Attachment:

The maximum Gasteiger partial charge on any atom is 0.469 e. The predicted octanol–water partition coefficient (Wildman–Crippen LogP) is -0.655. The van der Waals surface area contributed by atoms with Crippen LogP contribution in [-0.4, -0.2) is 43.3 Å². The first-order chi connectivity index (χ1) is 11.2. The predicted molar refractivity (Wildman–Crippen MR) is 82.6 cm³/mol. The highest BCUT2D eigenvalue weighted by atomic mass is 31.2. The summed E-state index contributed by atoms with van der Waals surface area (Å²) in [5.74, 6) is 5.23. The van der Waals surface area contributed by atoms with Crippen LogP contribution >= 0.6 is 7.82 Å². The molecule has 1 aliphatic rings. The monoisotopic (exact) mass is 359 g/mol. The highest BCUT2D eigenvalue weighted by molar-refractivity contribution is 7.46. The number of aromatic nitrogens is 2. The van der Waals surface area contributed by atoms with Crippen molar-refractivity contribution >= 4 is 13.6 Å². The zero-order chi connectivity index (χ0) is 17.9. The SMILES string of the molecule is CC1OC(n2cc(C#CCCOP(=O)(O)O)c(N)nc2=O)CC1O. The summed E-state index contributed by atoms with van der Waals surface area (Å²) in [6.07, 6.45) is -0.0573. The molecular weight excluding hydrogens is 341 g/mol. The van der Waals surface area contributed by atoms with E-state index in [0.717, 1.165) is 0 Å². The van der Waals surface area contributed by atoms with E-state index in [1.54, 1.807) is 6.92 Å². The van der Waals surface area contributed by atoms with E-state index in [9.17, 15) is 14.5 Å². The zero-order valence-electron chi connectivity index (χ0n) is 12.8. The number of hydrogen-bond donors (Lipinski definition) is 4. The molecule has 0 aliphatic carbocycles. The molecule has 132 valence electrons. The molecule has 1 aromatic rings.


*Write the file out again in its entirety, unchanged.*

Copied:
The maximum Gasteiger partial charge on any atom is 0.469 e. The predicted octanol–water partition coefficient (Wildman–Crippen LogP) is -0.655. The van der Waals surface area contributed by atoms with Crippen LogP contribution in [-0.4, -0.2) is 43.3 Å². The first-order chi connectivity index (χ1) is 11.2. The predicted molar refractivity (Wildman–Crippen MR) is 82.6 cm³/mol. The highest BCUT2D eigenvalue weighted by atomic mass is 31.2. The summed E-state index contributed by atoms with van der Waals surface area (Å²) in [5.74, 6) is 5.23. The van der Waals surface area contributed by atoms with Crippen LogP contribution >= 0.6 is 7.82 Å². The molecule has 1 aliphatic rings. The monoisotopic (exact) mass is 359 g/mol. The highest BCUT2D eigenvalue weighted by molar-refractivity contribution is 7.46. The number of aromatic nitrogens is 2. The van der Waals surface area contributed by atoms with Crippen molar-refractivity contribution >= 4 is 13.6 Å². The zero-order chi connectivity index (χ0) is 17.9. The SMILES string of the molecule is CC1OC(n2cc(C#CCCOP(=O)(O)O)c(N)nc2=O)CC1O. The summed E-state index contributed by atoms with van der Waals surface area (Å²) in [6.07, 6.45) is -0.0573. The molecular weight excluding hydrogens is 341 g/mol. The van der Waals surface area contributed by atoms with E-state index in [0.717, 1.165) is 0 Å². The van der Waals surface area contributed by atoms with E-state index in [1.54, 1.807) is 6.92 Å². The van der Waals surface area contributed by atoms with E-state index in [9.17, 15) is 14.5 Å². The zero-order valence-electron chi connectivity index (χ0n) is 12.8. The number of hydrogen-bond donors (Lipinski definition) is 4. The molecule has 0 aliphatic carbocycles. The molecule has 132 valence electrons. The molecule has 1 aromatic rings.